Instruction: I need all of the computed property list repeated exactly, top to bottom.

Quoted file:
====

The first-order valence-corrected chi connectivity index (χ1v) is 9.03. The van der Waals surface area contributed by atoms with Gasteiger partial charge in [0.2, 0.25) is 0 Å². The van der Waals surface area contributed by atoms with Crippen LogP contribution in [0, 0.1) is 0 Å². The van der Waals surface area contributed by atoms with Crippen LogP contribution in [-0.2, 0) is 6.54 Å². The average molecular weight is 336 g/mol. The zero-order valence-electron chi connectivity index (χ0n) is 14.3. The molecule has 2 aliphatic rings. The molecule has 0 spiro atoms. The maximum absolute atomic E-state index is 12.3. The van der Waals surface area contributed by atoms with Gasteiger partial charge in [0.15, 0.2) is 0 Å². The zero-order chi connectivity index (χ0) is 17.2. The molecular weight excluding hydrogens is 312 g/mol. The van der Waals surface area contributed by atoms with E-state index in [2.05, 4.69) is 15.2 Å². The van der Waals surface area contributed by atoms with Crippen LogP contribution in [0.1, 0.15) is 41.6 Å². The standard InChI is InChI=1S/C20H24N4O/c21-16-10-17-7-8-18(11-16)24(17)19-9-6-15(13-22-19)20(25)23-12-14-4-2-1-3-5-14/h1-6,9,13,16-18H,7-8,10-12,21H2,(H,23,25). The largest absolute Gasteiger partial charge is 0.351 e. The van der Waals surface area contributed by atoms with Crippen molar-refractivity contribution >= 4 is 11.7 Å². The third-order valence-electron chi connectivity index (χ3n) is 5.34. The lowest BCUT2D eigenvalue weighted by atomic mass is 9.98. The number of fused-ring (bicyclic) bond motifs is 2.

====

The first-order valence-corrected chi connectivity index (χ1v) is 9.03. The van der Waals surface area contributed by atoms with Gasteiger partial charge in [0.2, 0.25) is 0 Å². The van der Waals surface area contributed by atoms with Crippen LogP contribution in [0, 0.1) is 0 Å². The van der Waals surface area contributed by atoms with Crippen LogP contribution in [-0.2, 0) is 6.54 Å². The average molecular weight is 336 g/mol. The zero-order valence-electron chi connectivity index (χ0n) is 14.3. The molecule has 2 aliphatic rings. The molecule has 0 spiro atoms. The maximum absolute atomic E-state index is 12.3. The van der Waals surface area contributed by atoms with Gasteiger partial charge in [0.15, 0.2) is 0 Å². The zero-order chi connectivity index (χ0) is 17.2. The molecular weight excluding hydrogens is 312 g/mol. The van der Waals surface area contributed by atoms with E-state index in [2.05, 4.69) is 15.2 Å². The van der Waals surface area contributed by atoms with Crippen LogP contribution in [0.1, 0.15) is 41.6 Å². The standard InChI is InChI=1S/C20H24N4O/c21-16-10-17-7-8-18(11-16)24(17)19-9-6-15(13-22-19)20(25)23-12-14-4-2-1-3-5-14/h1-6,9,13,16-18H,7-8,10-12,21H2,(H,23,25). The largest absolute Gasteiger partial charge is 0.351 e. The van der Waals surface area contributed by atoms with Crippen molar-refractivity contribution >= 4 is 11.7 Å². The third-order valence-electron chi connectivity index (χ3n) is 5.34. The lowest BCUT2D eigenvalue weighted by atomic mass is 9.98. The number of fused-ring (bicyclic) bond motifs is 2.